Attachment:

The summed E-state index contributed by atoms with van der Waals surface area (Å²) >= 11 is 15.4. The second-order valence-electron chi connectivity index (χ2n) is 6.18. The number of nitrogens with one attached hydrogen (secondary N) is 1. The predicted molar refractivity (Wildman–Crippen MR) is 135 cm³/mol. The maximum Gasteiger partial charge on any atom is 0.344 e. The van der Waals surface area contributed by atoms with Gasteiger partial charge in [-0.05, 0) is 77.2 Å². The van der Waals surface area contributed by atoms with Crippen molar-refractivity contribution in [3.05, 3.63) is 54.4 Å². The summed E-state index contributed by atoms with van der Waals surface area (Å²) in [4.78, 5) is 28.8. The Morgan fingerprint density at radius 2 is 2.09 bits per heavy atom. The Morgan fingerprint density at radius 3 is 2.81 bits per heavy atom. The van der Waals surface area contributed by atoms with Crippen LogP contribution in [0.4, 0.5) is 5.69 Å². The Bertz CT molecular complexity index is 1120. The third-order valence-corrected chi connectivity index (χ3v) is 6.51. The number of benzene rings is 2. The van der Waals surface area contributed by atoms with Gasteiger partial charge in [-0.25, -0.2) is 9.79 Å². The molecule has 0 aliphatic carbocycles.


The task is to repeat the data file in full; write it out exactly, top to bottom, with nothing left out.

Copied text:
The summed E-state index contributed by atoms with van der Waals surface area (Å²) >= 11 is 15.4. The second-order valence-electron chi connectivity index (χ2n) is 6.18. The number of nitrogens with one attached hydrogen (secondary N) is 1. The predicted molar refractivity (Wildman–Crippen MR) is 135 cm³/mol. The maximum Gasteiger partial charge on any atom is 0.344 e. The van der Waals surface area contributed by atoms with Gasteiger partial charge in [-0.05, 0) is 77.2 Å². The van der Waals surface area contributed by atoms with Crippen molar-refractivity contribution in [3.05, 3.63) is 54.4 Å². The summed E-state index contributed by atoms with van der Waals surface area (Å²) in [4.78, 5) is 28.8. The Morgan fingerprint density at radius 2 is 2.09 bits per heavy atom. The Morgan fingerprint density at radius 3 is 2.81 bits per heavy atom. The van der Waals surface area contributed by atoms with Crippen LogP contribution in [0.4, 0.5) is 5.69 Å². The Bertz CT molecular complexity index is 1120. The third-order valence-corrected chi connectivity index (χ3v) is 6.51. The number of benzene rings is 2. The van der Waals surface area contributed by atoms with Gasteiger partial charge in [-0.25, -0.2) is 9.79 Å². The molecule has 0 aliphatic carbocycles.